Is the General Data Protection Regulation, or the famous GDPR which has been talked about so much for years, finally reconcilable with distributed ledger technologies such as blockchain or DAGs? The issues around data are now more prominent than ever, and the evolution of its operation and regulation is a reflection of the direction that the digital world of tomorrow is taking. To address this issue, we are pleased to discuss with Nesrine Benyahia Doctor of Law and President and Founder of Dr. Data, a company dedicated to the protection and valuation of data using blockchain technologies.
Hello Nesrine! Could you briefly elaborate on the challenges of the GDPR (General Data Protection Regulation) at the present time?
The major challenges lie in the integrity of the data. Indeed, the GDPR but also the national IT and freedom law across our territory, very clearly require us that there must be no unwanted changes to the data.
In other words, there must be no illegitimate exploitations of these, potentially directed with a malicious character or a will to harm. Indeed, this need for data integrity takes on particular meaning in certain sectors where the impact of non-integrated or unreliable data can be very serious, I am thinking in particular of the health sector: erroneous data can cause physical harm up to death.
In the digital age, there is a real obligation of integrity, and this data prevails a mirrored risk of which it reflects the sensitive nature of the data, because all data is obviously not of the same importance. I would add to this that there is a major issue in the transmission of data, and more particularly in terms of its traceability. These elements that I have just cited are at the heart of the debates posed by the GDPR.
How does the blockchain relate to the GDPR? Do we have a real synergy?
First of all, a real limit to the collaboration between blockchain and GDPR is the inherent immutability of distributed ledgers. Any data recorded on a blockchain is immutable, while the GDPR gives, for example, the right to withdraw consent to the processing of personal data, the right to object, and highlights the principle of limited retention of personal data.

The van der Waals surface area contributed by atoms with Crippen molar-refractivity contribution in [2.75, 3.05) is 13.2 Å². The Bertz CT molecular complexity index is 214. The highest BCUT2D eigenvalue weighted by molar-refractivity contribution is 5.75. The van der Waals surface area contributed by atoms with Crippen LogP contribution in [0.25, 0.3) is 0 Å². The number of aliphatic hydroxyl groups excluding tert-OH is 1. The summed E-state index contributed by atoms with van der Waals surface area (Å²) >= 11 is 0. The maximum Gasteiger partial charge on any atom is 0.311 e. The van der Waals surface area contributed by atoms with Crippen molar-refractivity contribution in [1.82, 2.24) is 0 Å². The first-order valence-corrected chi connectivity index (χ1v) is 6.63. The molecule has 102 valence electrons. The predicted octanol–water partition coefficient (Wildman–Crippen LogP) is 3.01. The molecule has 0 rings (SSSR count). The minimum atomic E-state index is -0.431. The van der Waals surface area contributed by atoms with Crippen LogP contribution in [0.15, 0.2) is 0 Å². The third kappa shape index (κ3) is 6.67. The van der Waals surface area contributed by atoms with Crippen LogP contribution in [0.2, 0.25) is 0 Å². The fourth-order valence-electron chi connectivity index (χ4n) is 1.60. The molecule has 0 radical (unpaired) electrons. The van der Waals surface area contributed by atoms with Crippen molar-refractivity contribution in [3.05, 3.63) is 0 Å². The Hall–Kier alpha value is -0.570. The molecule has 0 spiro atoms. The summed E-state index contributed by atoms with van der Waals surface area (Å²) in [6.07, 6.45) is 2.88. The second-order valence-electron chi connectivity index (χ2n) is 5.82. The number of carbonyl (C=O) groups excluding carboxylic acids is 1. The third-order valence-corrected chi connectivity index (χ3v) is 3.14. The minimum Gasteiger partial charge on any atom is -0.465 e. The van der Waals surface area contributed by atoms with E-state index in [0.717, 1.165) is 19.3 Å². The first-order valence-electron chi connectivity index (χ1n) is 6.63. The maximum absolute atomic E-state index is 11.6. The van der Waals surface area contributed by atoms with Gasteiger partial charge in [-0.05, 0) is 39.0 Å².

In reality, there is a real dependence on the use-case to consider a possible synergy between blockchain & GDPR. Once the use case has been developed and theorized in accordance with the regulations, it is therefore necessary to test the reliability of the blockchain in order to maintain the integrity of the data. We must therefore look at this from a broader perspective, and consider technologies to support this blockchain & RGDP collaboration, and in particular encryption technologies (SHA-256 for example) and secure authentication, because we never say that. enough, the blockchain makes the data reliable but does not secure it!
Could you name some sensitive use-cases of the blockchain & GDPR synergy?
Of course, there are many. A particularly revealing example is voting. In the context of a suffrage, 3 major issues must be resolved. First, you have to make sure that the vote has been cast; for that, no subject, the currently existing technologies are more than sufficient to meet this criterion, no need for a blockchain here. Subsequently, the content of the vote must be inaccessible, this complicates the situation from a technological point of view because it actually requires potentially very complicated hash mechanisms. Ultimately, these previous characteristics of the data (here the vote) must be immutable and incorruptible, and this is where the blockchain finds its use. It is quite possible to imagine today a dematerialized vote via a blockchain process respecting the GDPR. The main obstacle is the generational and cultural mistrust of digitalization despite the many advantages, in particular the traceability of the vote.